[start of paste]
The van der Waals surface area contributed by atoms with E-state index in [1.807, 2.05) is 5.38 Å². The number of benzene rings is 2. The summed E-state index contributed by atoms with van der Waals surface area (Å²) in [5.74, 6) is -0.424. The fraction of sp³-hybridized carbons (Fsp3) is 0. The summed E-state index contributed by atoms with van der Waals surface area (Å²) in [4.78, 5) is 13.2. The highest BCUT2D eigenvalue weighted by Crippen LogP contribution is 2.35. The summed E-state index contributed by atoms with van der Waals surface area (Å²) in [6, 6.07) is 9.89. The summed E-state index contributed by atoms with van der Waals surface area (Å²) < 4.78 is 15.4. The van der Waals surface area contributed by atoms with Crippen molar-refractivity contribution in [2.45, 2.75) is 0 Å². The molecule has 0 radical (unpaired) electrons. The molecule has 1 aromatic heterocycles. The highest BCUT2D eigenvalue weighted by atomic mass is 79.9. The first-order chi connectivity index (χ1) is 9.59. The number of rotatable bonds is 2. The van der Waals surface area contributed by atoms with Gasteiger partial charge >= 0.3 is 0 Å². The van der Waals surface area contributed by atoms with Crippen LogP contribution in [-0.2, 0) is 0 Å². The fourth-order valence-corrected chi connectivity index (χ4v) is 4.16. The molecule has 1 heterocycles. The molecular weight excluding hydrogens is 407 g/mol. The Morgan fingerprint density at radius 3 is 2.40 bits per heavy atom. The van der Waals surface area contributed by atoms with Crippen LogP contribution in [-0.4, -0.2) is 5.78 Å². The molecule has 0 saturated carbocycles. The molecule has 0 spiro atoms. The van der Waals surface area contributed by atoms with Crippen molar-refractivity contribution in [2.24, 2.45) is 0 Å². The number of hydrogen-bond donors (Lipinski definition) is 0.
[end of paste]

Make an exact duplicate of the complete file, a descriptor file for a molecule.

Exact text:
The van der Waals surface area contributed by atoms with E-state index in [1.807, 2.05) is 5.38 Å². The number of benzene rings is 2. The summed E-state index contributed by atoms with van der Waals surface area (Å²) in [5.74, 6) is -0.424. The fraction of sp³-hybridized carbons (Fsp3) is 0. The summed E-state index contributed by atoms with van der Waals surface area (Å²) in [4.78, 5) is 13.2. The highest BCUT2D eigenvalue weighted by Crippen LogP contribution is 2.35. The summed E-state index contributed by atoms with van der Waals surface area (Å²) in [6, 6.07) is 9.89. The summed E-state index contributed by atoms with van der Waals surface area (Å²) < 4.78 is 15.4. The van der Waals surface area contributed by atoms with Crippen molar-refractivity contribution in [2.45, 2.75) is 0 Å². The molecule has 0 radical (unpaired) electrons. The molecule has 1 aromatic heterocycles. The highest BCUT2D eigenvalue weighted by atomic mass is 79.9. The first-order chi connectivity index (χ1) is 9.59. The number of rotatable bonds is 2. The van der Waals surface area contributed by atoms with Gasteiger partial charge >= 0.3 is 0 Å². The van der Waals surface area contributed by atoms with Crippen LogP contribution in [-0.2, 0) is 0 Å². The fourth-order valence-corrected chi connectivity index (χ4v) is 4.16. The molecule has 1 heterocycles. The molecular weight excluding hydrogens is 407 g/mol. The Morgan fingerprint density at radius 3 is 2.40 bits per heavy atom. The van der Waals surface area contributed by atoms with Crippen LogP contribution in [-0.4, -0.2) is 5.78 Å². The molecule has 0 saturated carbocycles. The molecule has 0 spiro atoms. The van der Waals surface area contributed by atoms with Crippen molar-refractivity contribution in [2.24, 2.45) is 0 Å². The number of hydrogen-bond donors (Lipinski definition) is 0.